So you're not at all into fantasy novels. I understand. There are enough hardships and struggles in the real world; we don't need to veneer it with magic and monsters. Well, I have a book for you, one that features danger as well as good people endeavoring to overcome years of suffering and cruelty.
Maybe you don't mind a bit of magic. Magic is like jalapeños on that burger, right? Too many and it ruins the taste. So let's say there's just one dragon in the book. And one magician, but he's the nastiest ever to play the game. Otherwise the story's a familiar one. A father, a bit foolish, who's greatest mistake is favoring one son (though he does love both his boys). The cruelty of ignorant people. The loyalty of good friends. Even a dog helps to save the day. I have a book for you.
And if you're a guy who happens to really enjoy reading the fantastical, the one who'd be adding horseradish to that jalapeño burger I mentioned before, well, I have a book for you as well, one about a demonic man who cares only for chaos, possesses a seeing stone, and uses horrible poisons that burn a man from the inside out.
Of course, you're no fool. You've realized I'm talking about just one book, one book that can satisfy so many readers: Eyes of the Dragon. The author happens to be rather well-known: Stephen King.
Eyes of the Dragon was released in 1987. I was eighteen when I first read it. On that edge of being not-so-young, not-so-old. I was tired of being a teenager. And Stephen King didn't write for kids (I was wrong, and later learned this book had been done as a present to his daughter and a dear friend). Oh, but he wrote an amazing fantasy.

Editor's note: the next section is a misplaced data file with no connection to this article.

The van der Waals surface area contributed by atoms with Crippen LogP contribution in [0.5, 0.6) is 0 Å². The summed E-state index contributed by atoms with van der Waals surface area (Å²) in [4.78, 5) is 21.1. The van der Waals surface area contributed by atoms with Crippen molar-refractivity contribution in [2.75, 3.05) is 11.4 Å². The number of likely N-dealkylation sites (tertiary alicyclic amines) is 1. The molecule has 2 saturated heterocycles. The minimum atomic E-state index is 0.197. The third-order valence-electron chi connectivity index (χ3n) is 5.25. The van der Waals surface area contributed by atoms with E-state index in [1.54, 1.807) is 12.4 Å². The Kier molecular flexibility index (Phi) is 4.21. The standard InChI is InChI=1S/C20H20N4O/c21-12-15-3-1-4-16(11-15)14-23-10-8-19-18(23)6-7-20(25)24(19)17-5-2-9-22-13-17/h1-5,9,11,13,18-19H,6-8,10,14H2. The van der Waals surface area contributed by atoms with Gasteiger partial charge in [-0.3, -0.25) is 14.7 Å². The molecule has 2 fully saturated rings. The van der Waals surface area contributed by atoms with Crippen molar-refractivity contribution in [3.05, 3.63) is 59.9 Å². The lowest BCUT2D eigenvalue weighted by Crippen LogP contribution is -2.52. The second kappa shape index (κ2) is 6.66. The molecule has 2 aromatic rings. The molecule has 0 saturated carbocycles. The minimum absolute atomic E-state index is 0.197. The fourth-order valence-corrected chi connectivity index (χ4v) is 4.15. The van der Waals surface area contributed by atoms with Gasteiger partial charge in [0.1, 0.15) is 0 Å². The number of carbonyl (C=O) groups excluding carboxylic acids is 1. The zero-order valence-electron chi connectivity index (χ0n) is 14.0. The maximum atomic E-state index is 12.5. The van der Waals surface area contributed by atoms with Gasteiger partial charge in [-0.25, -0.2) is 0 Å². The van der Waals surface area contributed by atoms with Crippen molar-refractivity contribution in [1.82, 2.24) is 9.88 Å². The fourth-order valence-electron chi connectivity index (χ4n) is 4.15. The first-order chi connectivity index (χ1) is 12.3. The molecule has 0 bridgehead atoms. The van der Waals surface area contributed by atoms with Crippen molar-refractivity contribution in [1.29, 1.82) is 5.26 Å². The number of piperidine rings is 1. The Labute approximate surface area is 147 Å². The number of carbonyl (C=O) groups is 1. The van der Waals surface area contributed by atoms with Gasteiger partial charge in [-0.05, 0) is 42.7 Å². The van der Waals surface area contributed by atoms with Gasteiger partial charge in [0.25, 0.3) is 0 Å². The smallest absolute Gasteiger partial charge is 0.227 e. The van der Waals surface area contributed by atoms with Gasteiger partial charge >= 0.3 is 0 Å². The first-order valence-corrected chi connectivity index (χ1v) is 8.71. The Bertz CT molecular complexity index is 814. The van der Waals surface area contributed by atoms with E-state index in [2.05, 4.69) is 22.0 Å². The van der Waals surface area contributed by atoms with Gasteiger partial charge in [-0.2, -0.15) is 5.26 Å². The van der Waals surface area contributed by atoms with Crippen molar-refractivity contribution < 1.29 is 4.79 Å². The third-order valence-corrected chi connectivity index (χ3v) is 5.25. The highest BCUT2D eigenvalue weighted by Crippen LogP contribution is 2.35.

After only reading a few pages, I began to trust the unnamed storyteller who narrates the tale of forthright Peter, first in-line to the throne of Delain, his envious brother Thomas, and the most wicked sorcerer ever to cast a spell, Flagg. I loved that it seemed like Stephen King was telling me the story late at night, besides a roaring fire, and pouring mead or wine or some medieval-sounding drink into my glass.
In the book, Flagg realizes that there's no way he can destroy the kingdom from within if Peter reached the throne, and the real story begins after Peter is blindsided and unjustly imprisoned in the castle's tallest tower, the Needle. And Peter suffers. When his face is terribly scarred, I winced at the damage to his looks (yes, I was shallow at eighteen).
I'll admit, I developed a crush on Peter, the young prince, the hero of the story. Handsome, regal, kind, understanding. If I couldn't be Peter (and no one is so flawless), I wished to have him as a close friend... maybe more. He reminded me of those boys in high school who had everything.
All that envy. Maybe I was a bit more like his younger brother, Thomas than I knew. Of course, we're not likely to be tricked by evil magicians these days, right? Maybe. But think how scared you'd be to inherit a crown at twelve. Wouldn't it be easier to allow someone else to make all the decisions for you? And as Thomas grows into an unhappy young man, the people of Delain are taxed and punished by Flagg, who's aim is the downfall of the kingdom and things soon look very grim.
Like all teens, I had a fondness for suffering. I think it happens when you're not too happy with yourself or the world around you. And when you read about a hero who's been tortured, hurt, and spent years imprisoned in a cold cell, you're filled with a weird blend of heartache and and masochistic glee. And when he reminds you of those boys in high school who have everything, well, you're a bit glad he suffers, too.
But now. Well, it's been too many years since last I read the book. When I was asked to join Guys Lit Wire, I remembered Eyes of the Dragon. So, I reread these past few days.
And while Peter was still handsome and forthright and good, I sympathize with Thomas more. Thomas is the far more human hero of the book. In a story with dragons and magicians, it's important to have a character readers can understand. Thomas suffers more than his brother, too, because he makes choices. Like real people do. And sometimes these choices are good, and sometimes they're not. We have to live with the consequences.